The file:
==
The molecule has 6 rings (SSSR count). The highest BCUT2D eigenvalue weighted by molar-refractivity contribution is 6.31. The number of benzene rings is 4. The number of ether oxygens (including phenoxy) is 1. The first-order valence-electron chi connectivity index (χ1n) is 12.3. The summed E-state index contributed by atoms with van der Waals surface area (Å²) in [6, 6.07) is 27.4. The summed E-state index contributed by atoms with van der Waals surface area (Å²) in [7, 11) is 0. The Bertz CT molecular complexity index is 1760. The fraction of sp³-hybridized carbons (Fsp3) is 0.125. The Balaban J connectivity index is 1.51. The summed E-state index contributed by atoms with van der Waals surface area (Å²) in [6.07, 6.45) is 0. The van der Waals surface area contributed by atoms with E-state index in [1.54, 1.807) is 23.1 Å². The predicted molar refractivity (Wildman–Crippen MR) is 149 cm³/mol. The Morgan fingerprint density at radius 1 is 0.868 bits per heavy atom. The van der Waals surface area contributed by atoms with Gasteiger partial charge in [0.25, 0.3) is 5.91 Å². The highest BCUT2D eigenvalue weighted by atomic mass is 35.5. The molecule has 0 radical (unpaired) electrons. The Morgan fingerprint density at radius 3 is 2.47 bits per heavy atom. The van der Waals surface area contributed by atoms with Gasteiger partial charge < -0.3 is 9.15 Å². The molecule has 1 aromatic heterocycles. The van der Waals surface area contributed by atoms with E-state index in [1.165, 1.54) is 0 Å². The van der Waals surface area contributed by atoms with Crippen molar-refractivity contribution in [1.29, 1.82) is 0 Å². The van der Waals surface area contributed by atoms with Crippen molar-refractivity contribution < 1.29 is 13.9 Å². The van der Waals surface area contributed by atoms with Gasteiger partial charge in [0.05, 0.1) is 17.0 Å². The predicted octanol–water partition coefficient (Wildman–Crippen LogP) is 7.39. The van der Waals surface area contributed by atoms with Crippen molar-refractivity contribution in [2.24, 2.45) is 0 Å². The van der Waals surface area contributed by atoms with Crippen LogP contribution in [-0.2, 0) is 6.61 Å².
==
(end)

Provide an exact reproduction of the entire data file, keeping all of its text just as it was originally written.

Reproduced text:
The molecule has 6 rings (SSSR count). The highest BCUT2D eigenvalue weighted by molar-refractivity contribution is 6.31. The number of benzene rings is 4. The number of ether oxygens (including phenoxy) is 1. The first-order valence-electron chi connectivity index (χ1n) is 12.3. The summed E-state index contributed by atoms with van der Waals surface area (Å²) in [6, 6.07) is 27.4. The summed E-state index contributed by atoms with van der Waals surface area (Å²) in [7, 11) is 0. The Bertz CT molecular complexity index is 1760. The fraction of sp³-hybridized carbons (Fsp3) is 0.125. The Balaban J connectivity index is 1.51. The summed E-state index contributed by atoms with van der Waals surface area (Å²) in [6.07, 6.45) is 0. The van der Waals surface area contributed by atoms with E-state index in [1.54, 1.807) is 23.1 Å². The predicted molar refractivity (Wildman–Crippen MR) is 149 cm³/mol. The Morgan fingerprint density at radius 1 is 0.868 bits per heavy atom. The van der Waals surface area contributed by atoms with Gasteiger partial charge in [0.25, 0.3) is 5.91 Å². The highest BCUT2D eigenvalue weighted by atomic mass is 35.5. The molecule has 0 radical (unpaired) electrons. The Morgan fingerprint density at radius 3 is 2.47 bits per heavy atom. The van der Waals surface area contributed by atoms with Gasteiger partial charge < -0.3 is 9.15 Å². The molecule has 1 aromatic heterocycles. The van der Waals surface area contributed by atoms with E-state index in [1.165, 1.54) is 0 Å². The van der Waals surface area contributed by atoms with Crippen molar-refractivity contribution in [1.29, 1.82) is 0 Å². The van der Waals surface area contributed by atoms with Crippen molar-refractivity contribution < 1.29 is 13.9 Å². The van der Waals surface area contributed by atoms with Gasteiger partial charge in [0.05, 0.1) is 17.0 Å². The predicted octanol–water partition coefficient (Wildman–Crippen LogP) is 7.39. The van der Waals surface area contributed by atoms with Crippen molar-refractivity contribution in [2.24, 2.45) is 0 Å². The van der Waals surface area contributed by atoms with Crippen LogP contribution in [-0.2, 0) is 6.61 Å².